[Warning: The following contains spoilers for Zoey's Extraordinary Christmas. Read at your own risk!]
Things might have looked a little blue after the summer cancellation of Zoey's Extraordinary Playlist, but Jane Levy's holidays are looking extra shiny this year, with a maybe/maybe not concluding chapter of her gone-too-early series and a plethora of her very own Heart Songs to sing and dance to this time around.
In Zoey's Extraordinary Christmas, Levy returns to the role that captured fans' hearts and prompted critical raves throughout its two-season run on NBC before the network announced its surprise decision to end the beloved series. Following a swelling of outcry from devoted viewers, Roku Channel rescued the show from gone-too-soon obscurity with a holiday-themed installment designed to both resolve some lingering plot threads from the Season 2 finale and open the door for even more follow-ups.
Now that fans have had a chance to take in the seasonal splendors of Zoey's emotional holiday journey, Levy joins TV Guide to reflect on her intense ride, crestfallen after cancellation one moment, kicking up her heels and knocking out Christmas standards the next; and she shares her thoughts on whether she'd re-up for another outing, or two, or three.
Here you are at the end of a pretty incredible ride, from cancellation to Christmas movie. Tell me about the trip.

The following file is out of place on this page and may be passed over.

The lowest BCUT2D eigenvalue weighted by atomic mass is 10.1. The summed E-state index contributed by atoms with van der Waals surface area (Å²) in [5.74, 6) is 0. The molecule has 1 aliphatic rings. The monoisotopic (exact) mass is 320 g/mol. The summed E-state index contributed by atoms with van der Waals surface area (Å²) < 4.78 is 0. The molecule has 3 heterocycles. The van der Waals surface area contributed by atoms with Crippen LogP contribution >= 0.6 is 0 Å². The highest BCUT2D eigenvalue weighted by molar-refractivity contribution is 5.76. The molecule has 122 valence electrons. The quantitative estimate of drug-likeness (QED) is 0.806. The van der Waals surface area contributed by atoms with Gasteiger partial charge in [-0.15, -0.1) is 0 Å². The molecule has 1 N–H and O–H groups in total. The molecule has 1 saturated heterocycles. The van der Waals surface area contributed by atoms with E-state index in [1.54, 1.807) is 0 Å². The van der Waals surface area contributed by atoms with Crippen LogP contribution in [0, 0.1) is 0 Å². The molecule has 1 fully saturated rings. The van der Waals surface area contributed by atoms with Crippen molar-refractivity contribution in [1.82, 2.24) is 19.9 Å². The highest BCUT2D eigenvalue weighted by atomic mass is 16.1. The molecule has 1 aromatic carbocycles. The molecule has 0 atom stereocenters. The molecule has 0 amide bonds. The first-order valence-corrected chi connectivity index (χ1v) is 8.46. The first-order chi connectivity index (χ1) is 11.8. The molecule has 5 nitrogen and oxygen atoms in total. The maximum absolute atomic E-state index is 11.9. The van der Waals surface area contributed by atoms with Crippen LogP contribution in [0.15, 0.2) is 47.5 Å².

Jane Levy: Wow. Yeah, it was definitely a roller coaster of emotion. So we wrapped Season 2 in March or April. I think I got back April 1, and we were all very convinced that we were going to have a Season 3. We have such great support, a huge fan base, critical acclaim, awards, award nominations. We were just like, "Duh, it's in the bag. We're going to make a Season 3."
So I put all my stuff in storage in Canada — I collected a lot of appliances: I was there for eight months straight during the pandemic; I had my cappuccino maker and my Dyson air purifier for the wildfire smoke…Okay too much information! — I put it all in storage, we all said, "Bye! See you soon." And then because of the pandemic, it wasn't a normal year with pickups, so we had to wait an extra-long time, but the rumors were, "You're going to get picked up." Then I was basically told that we were picked up. And then two days later, I was told, "Oh, no." I was told that we were going to Peacock — we were canceled, but we were going to go to Peacock. Then I was told, "Actually, you're not going to Peacock. You're just canceled." And I was like, "Oh, what?"